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Nature deficit disorder’? Become a wildlife recorder!

Nature deficit disorder’? Become a wildlife recorder!



Kate McLelland

According to Dr John Blewitt, a specialist in Social Responsibility at Aston University in Birmingham, many of us are suffering from a new condition known as “nature deficit disorder”. Before you rush to google the symptoms, it may help to know that this isn’t a real medical condition, but a term coined to describe people who are cut off from the natural world.

Research carried out by the charity Linking Environment and Farming (LEAF) has revealed that a significant percentage of young adults aged between 16 and 23 are so divorced from nature they believe that eggs are made from wheat and don’t know that milk comes from a cow.

In a timely intervention, Bristol Natural History Consortium, together with 14 partner organisations, has come up with a national initiative that promises to put us back in touch with the natural world. BioBlitz is a research programme that encourages ordinary people to become wildlife explorers for a day

(find out more at www.bnhc.org.uk).

However if 24 hours isn’t long enough to satisfy your curiosity about the natural world, never fear: you can go on to take part in a range of wildlife initiatives that keep going all year round.

Love our Ladybirds

Go to www.ladybird-survey.org to find information about this much-loved insect, which belongs to the scientific family Coccinellidae. These attractive creatures come in a range of different colours and sizes, from the tiny yellow 22-spot Ladybird to the pea-sized Eyed Ladybird.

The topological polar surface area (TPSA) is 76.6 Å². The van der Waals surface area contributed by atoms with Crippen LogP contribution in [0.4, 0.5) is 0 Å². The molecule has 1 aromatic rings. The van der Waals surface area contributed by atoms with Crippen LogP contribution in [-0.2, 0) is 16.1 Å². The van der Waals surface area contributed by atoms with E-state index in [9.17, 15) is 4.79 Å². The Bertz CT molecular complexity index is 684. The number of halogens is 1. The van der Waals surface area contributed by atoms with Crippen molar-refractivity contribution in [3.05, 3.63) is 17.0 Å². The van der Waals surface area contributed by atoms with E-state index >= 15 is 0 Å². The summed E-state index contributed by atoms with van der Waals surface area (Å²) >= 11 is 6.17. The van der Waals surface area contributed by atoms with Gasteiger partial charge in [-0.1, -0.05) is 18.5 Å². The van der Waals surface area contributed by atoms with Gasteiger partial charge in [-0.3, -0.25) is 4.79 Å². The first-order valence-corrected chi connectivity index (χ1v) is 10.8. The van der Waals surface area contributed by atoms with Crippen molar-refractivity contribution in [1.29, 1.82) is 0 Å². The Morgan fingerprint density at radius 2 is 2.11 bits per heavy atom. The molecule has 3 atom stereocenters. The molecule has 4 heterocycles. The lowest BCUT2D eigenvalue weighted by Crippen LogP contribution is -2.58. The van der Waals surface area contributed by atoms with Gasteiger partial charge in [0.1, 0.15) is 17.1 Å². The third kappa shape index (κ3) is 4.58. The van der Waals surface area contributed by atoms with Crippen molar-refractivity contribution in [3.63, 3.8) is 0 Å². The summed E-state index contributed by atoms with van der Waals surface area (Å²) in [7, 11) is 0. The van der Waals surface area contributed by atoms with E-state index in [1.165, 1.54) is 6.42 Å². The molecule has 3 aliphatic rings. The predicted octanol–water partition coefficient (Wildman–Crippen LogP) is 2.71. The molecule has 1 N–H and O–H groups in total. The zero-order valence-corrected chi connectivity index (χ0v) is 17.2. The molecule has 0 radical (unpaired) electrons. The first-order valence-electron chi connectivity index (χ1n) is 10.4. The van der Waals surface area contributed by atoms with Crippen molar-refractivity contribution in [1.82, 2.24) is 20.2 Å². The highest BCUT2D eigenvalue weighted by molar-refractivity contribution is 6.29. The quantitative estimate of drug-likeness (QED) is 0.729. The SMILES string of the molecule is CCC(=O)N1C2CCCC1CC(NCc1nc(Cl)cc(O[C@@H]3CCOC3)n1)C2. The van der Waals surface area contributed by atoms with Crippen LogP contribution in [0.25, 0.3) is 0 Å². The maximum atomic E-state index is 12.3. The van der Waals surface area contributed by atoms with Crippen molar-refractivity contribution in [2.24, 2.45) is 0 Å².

Ladybird research is important because of the recent invasion by the Harlequin Ladybird, which now threatens to overwhelm our native populations. On the Ladybird Survey website you’ll find links to a website where you can record sightings of the Harlequin.

Buy a mammal tunnel

Even wondered which small mammals pass through your garden at night, searching for food? Nottingham Trent University has come up with an ingenious way to detect the presence of hedgehogs, mice, shrews and other small creatures. The Footprint Tunnel is a non-invasive tool designed to help researchers identify the presence of animals by identifying their paw-prints, captured on special inked paper.

A Footprint Tunnel kit is available from The Mammal Society at www.mammal.org.uk at a cost of £15.54 (including VAT). You can download a free, printable guide from the same site to help you identify different species from their paw-prints.

Add value to your birdwatching hobby

BirdTrack is a national research programme that uses people power to supply information on birds where there are currently gaps in our knowledge (for example, very little is known about the timing of arrivals and departures of migrating species). The information you supply to BirdTrack could eventually be used to protect our birds, particularly rare species.

Just register on the site www.bto.org as a recorder and the next time you go birdwatching, enter the location you’ve visited, the date and time of your visit then check off the birds you spotted on the list provided.

There are many other ways that you can get involved in monitoring wildlife, including a butterfly survey, a national reptile and amphibian recording scheme, a flying ant survey and a shark egg case hunt! These innovative wildlife recording projects are not only a fantastic way to learn about the great outdoors, they also make a real contribution to the nation’s knowledge, so get out there and start recording today



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